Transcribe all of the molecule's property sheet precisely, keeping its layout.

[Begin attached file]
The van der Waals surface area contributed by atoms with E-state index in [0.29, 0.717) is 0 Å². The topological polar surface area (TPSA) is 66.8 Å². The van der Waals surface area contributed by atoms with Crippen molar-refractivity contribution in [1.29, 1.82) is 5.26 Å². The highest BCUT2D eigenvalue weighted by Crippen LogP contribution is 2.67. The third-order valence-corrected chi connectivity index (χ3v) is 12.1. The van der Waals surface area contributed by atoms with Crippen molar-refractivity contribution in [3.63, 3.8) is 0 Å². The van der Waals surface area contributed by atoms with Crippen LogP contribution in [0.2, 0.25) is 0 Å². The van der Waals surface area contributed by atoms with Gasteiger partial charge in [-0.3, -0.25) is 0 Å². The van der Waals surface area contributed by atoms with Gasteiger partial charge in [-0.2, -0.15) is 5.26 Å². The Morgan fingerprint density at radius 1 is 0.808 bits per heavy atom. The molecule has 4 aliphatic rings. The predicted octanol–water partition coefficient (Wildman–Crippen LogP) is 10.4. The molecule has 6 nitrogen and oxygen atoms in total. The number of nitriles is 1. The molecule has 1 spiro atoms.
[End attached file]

The van der Waals surface area contributed by atoms with E-state index in [0.29, 0.717) is 0 Å². The topological polar surface area (TPSA) is 66.8 Å². The van der Waals surface area contributed by atoms with Crippen molar-refractivity contribution in [1.29, 1.82) is 5.26 Å². The highest BCUT2D eigenvalue weighted by Crippen LogP contribution is 2.67. The third-order valence-corrected chi connectivity index (χ3v) is 12.1. The van der Waals surface area contributed by atoms with Crippen molar-refractivity contribution in [3.63, 3.8) is 0 Å². The van der Waals surface area contributed by atoms with Crippen LogP contribution in [0.2, 0.25) is 0 Å². The van der Waals surface area contributed by atoms with Gasteiger partial charge in [-0.3, -0.25) is 0 Å². The van der Waals surface area contributed by atoms with Gasteiger partial charge in [-0.2, -0.15) is 5.26 Å². The Morgan fingerprint density at radius 1 is 0.808 bits per heavy atom. The molecule has 4 aliphatic rings. The predicted octanol–water partition coefficient (Wildman–Crippen LogP) is 10.4. The molecule has 6 nitrogen and oxygen atoms in total. The number of nitriles is 1. The molecule has 1 spiro atoms.